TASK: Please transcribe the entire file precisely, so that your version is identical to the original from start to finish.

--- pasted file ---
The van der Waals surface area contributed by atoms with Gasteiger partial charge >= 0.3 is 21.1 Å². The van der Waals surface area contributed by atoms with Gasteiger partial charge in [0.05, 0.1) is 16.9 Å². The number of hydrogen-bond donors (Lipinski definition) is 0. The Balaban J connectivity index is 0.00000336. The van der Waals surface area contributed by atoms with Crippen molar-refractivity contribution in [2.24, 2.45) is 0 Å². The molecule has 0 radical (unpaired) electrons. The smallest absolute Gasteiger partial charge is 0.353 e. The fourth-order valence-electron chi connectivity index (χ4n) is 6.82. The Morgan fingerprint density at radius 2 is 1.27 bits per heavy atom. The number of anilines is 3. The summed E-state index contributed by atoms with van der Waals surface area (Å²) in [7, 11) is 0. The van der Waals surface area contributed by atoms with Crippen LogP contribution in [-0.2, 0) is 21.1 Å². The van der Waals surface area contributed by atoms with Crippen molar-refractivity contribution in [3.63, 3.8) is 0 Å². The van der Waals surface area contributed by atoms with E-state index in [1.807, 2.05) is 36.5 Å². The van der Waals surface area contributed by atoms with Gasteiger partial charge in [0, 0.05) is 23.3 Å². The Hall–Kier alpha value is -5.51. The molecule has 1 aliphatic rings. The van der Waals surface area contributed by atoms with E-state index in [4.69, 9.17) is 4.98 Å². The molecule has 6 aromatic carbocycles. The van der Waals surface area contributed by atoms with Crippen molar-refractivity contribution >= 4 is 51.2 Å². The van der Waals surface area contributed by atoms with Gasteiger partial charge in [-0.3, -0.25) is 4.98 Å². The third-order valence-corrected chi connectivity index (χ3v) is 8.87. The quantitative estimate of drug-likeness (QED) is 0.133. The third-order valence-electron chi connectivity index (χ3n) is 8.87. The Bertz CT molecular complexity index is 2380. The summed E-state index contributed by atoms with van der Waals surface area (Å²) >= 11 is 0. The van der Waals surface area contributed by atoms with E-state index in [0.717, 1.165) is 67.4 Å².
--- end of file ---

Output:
The van der Waals surface area contributed by atoms with Gasteiger partial charge >= 0.3 is 21.1 Å². The van der Waals surface area contributed by atoms with Gasteiger partial charge in [0.05, 0.1) is 16.9 Å². The number of hydrogen-bond donors (Lipinski definition) is 0. The Balaban J connectivity index is 0.00000336. The van der Waals surface area contributed by atoms with Crippen molar-refractivity contribution in [2.24, 2.45) is 0 Å². The molecule has 0 radical (unpaired) electrons. The smallest absolute Gasteiger partial charge is 0.353 e. The fourth-order valence-electron chi connectivity index (χ4n) is 6.82. The Morgan fingerprint density at radius 2 is 1.27 bits per heavy atom. The number of anilines is 3. The summed E-state index contributed by atoms with van der Waals surface area (Å²) in [7, 11) is 0. The van der Waals surface area contributed by atoms with Crippen LogP contribution in [-0.2, 0) is 21.1 Å². The van der Waals surface area contributed by atoms with Crippen molar-refractivity contribution in [3.63, 3.8) is 0 Å². The van der Waals surface area contributed by atoms with E-state index in [1.807, 2.05) is 36.5 Å². The van der Waals surface area contributed by atoms with Gasteiger partial charge in [0, 0.05) is 23.3 Å². The Hall–Kier alpha value is -5.51. The molecule has 1 aliphatic rings. The van der Waals surface area contributed by atoms with E-state index in [4.69, 9.17) is 4.98 Å². The molecule has 6 aromatic carbocycles. The van der Waals surface area contributed by atoms with Crippen molar-refractivity contribution >= 4 is 51.2 Å². The van der Waals surface area contributed by atoms with Gasteiger partial charge in [-0.3, -0.25) is 4.98 Å². The third-order valence-corrected chi connectivity index (χ3v) is 8.87. The quantitative estimate of drug-likeness (QED) is 0.133. The third-order valence-electron chi connectivity index (χ3n) is 8.87. The Bertz CT molecular complexity index is 2380. The summed E-state index contributed by atoms with van der Waals surface area (Å²) >= 11 is 0. The van der Waals surface area contributed by atoms with E-state index in [0.717, 1.165) is 67.4 Å².